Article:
8) The Lifter must remain on the platform during the execution of the lift.

Jerk: Another variation of the jerk besides the split jerk also described as the power jerk, in which the lifter receives the bar overhead in a partial squat, with the feet in the same plane as the bar rather than split forward and back. This is usually, but not always, accompanied by a significant lateral movement of the feet for increased stability. When the bar is received in a full squat position, it is referred to as the squat jerk.

Clean: The power clean, a weight training exercise not used in competition, refers to any variant of the clean in which the lifter does not catch the bar in a full squat position (commonly accepted as thighs parallel to the floor or below). The hang clean, another weight training exercise, begins with the barbell off the ground, hanging from the arms. Both power and hang cleans are considered to be ideal for sports conditioning; as they are both total body exercises that have been known to increase neuromuscular coordination and core stability.

The Continental clean involves lifting the bar from the floor to the final clean position by any method of the lifter’s choosing so long as the bar is not upended and does not touch the ground. The bar may be rested on the legs, stomach, or belt. Hands may be removed and replaced.



Weightlifting shoes have a unique design with a raised heel, flat sole, and straps which all contribute to the maximization of the weightlifter’s performance. The heel is raised by a half inch to an inch. The height in the heel allows the weightlifter to squat down in a more upright position. A more upright torso allows for a greater grip on the bar and a greater chance of sending it upward. The raised heel also allows for a deeper squat where knees are fully bent and shins are tilted forward through increased ankle range of motion. The tilt in the shins is important as it allows for the lowest possible depth and improves mechanical leverage (Charniga, 2006). In addition, in contrast to running shoes, which have an inbuilt cushion to absorb impact with each step taken while running, the objective of weightlifting shoes use all forces acting on the body. Rather than absorb the force, your shoe needs to help you use all the forces your body produces. The greater the force produced, the greater the weight you can lift (Morjaria, 2012). As shown through Newton’s Third law, the force you apply to the ground reacts back on you with an equal and opposite reaction (ground reaction force). Therefore, the greater the force you can produce through the ground will result in a greater force the ground will react on you. This allows you to pull the bar higher to get under the bar as well as transmitting more force from the ground to move up from a squat. Also, all contact points of the shoe will hit the ground due to the flat outer sole. Therefore, the efficiency of the lift will increase. Additionally, the flat, rubber sole of the shoe is designed to increase the coefficient of friction to prevent slipping and stabilizes the foot. Furthermore, the straps on the shoes ensure that the feet are supported in all directions. The consistent base helps with injury prevention which is vital to athletes.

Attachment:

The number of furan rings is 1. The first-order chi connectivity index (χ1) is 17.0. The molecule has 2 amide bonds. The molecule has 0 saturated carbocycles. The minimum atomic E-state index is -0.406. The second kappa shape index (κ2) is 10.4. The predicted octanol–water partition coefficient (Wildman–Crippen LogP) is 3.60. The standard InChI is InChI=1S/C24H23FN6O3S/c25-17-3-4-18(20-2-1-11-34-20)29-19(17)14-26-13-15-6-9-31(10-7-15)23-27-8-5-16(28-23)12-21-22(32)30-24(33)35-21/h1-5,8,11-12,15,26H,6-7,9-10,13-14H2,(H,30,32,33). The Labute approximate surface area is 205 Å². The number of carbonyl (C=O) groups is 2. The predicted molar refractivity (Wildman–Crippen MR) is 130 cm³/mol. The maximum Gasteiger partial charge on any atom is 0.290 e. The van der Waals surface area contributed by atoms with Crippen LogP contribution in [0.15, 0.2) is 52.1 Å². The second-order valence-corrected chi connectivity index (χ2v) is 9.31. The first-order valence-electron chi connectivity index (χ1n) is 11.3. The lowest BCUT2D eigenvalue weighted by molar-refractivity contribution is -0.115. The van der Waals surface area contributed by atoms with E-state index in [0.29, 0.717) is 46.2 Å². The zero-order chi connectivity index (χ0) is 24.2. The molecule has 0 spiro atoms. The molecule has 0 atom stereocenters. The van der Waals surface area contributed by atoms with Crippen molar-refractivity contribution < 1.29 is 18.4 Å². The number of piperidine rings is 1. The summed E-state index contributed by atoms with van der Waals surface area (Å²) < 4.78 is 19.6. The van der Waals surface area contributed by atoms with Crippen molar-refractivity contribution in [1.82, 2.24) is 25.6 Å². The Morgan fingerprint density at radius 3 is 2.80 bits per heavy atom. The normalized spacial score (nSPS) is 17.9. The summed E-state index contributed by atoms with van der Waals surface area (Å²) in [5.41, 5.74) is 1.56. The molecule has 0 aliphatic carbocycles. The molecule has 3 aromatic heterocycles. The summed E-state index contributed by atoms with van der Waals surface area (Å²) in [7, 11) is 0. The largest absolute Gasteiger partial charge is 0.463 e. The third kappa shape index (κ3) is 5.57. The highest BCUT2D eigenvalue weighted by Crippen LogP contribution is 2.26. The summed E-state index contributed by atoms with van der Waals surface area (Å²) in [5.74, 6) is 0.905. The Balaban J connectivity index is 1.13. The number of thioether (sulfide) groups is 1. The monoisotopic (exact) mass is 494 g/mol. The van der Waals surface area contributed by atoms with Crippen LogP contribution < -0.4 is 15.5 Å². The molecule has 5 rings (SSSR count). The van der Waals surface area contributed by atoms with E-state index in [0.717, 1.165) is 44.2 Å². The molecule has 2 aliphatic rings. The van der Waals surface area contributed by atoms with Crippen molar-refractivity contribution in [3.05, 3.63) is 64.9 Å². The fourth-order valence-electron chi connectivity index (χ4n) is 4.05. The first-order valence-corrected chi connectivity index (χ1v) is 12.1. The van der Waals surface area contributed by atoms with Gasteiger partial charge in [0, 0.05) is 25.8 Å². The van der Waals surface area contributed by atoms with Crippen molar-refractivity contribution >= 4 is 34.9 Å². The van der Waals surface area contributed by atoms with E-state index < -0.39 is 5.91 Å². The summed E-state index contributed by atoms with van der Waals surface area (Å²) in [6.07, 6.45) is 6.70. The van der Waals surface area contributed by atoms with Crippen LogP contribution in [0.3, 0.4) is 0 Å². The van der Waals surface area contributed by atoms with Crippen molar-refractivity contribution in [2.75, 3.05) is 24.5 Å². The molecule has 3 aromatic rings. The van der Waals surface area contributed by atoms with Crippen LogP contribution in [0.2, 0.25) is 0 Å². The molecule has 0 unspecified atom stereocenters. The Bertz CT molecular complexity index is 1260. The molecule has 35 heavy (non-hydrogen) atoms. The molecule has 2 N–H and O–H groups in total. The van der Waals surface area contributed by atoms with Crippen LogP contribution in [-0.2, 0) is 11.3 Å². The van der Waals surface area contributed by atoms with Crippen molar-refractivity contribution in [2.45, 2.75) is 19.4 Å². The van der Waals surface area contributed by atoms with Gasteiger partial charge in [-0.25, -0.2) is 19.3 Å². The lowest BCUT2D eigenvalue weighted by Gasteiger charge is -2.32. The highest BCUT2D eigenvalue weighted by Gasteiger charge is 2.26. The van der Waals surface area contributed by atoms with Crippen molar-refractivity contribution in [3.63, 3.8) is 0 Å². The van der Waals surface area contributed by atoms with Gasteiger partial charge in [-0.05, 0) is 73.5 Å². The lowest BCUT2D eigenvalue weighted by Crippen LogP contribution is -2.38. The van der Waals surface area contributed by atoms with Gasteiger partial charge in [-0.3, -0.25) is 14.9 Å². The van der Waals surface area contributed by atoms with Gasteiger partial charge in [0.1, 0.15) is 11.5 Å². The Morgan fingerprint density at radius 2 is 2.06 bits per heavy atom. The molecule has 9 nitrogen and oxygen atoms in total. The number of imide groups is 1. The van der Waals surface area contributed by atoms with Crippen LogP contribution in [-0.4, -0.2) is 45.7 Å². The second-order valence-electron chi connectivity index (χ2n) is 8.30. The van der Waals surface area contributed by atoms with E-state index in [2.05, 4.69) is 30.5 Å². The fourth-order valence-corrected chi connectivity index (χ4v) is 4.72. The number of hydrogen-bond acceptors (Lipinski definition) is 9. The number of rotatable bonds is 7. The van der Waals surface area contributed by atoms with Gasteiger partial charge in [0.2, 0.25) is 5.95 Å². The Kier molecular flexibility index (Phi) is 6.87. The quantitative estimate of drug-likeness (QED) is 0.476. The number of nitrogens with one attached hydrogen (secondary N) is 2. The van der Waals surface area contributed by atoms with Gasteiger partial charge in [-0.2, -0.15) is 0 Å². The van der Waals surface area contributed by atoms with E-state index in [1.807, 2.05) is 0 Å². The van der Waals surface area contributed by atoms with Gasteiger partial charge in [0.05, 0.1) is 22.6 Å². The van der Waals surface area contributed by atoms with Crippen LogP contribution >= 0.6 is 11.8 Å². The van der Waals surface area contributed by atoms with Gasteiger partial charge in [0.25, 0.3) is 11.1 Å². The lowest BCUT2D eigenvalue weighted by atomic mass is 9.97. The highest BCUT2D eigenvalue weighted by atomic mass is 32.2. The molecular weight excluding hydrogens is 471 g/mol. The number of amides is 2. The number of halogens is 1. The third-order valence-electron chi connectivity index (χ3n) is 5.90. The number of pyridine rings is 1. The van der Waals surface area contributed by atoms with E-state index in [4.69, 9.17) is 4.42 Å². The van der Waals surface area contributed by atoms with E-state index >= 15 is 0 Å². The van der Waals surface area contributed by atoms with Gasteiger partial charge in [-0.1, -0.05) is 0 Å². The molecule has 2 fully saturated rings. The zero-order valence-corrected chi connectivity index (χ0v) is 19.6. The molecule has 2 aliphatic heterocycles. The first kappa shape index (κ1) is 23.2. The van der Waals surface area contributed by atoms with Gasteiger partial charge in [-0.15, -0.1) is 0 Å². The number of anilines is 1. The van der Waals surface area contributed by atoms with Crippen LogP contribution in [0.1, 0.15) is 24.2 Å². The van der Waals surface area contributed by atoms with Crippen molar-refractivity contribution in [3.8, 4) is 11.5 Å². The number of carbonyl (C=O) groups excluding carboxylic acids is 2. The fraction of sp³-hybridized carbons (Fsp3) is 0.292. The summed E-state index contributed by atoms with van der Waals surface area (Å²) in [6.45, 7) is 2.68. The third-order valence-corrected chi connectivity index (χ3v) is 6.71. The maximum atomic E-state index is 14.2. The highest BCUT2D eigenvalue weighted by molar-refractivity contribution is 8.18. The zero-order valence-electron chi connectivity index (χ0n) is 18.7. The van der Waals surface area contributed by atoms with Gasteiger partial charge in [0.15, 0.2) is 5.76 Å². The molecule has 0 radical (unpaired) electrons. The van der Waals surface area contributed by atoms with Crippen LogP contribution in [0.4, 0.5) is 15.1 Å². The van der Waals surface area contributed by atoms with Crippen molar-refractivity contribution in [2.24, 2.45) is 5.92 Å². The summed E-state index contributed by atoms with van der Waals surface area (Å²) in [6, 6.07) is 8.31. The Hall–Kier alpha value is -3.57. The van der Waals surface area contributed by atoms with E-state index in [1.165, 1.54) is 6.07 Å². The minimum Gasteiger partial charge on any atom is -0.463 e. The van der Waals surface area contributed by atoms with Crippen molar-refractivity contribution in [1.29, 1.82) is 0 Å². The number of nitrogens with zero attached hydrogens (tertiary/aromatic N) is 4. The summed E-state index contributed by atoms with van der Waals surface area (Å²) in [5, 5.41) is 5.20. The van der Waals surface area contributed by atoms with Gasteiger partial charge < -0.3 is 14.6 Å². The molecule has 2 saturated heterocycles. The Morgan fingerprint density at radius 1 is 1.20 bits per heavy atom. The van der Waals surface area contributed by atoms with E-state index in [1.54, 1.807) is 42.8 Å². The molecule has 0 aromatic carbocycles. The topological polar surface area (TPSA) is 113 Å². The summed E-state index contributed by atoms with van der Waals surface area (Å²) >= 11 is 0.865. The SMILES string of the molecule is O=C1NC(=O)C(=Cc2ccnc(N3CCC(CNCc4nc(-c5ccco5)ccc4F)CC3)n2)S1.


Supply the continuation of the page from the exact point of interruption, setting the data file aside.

Barbells have the ability to store elastic energy and have the capacity to withstand the multiple lifts dropped from a various height and of different masses. The sleeves of the bar also rotate smoothly. The bar used to by weightlifters through competition is 2.2m in length, 45 pounds, 50mm in diameter and the grip section is 28mm.

Bumper Plates

Bumper plates, being the weight put onto the end of the barbell, are coated with solid rubber so that they can be dropped safely. They are secured onto the barbell with metal clamps so that they do not fall off during the lift especially lifts going overhead and of fast movement such as the clean and jerk.

Hall of Fame

Chen Lijun

Hossein Rezazadeh

Ilya Ilyin

Om Yun Chol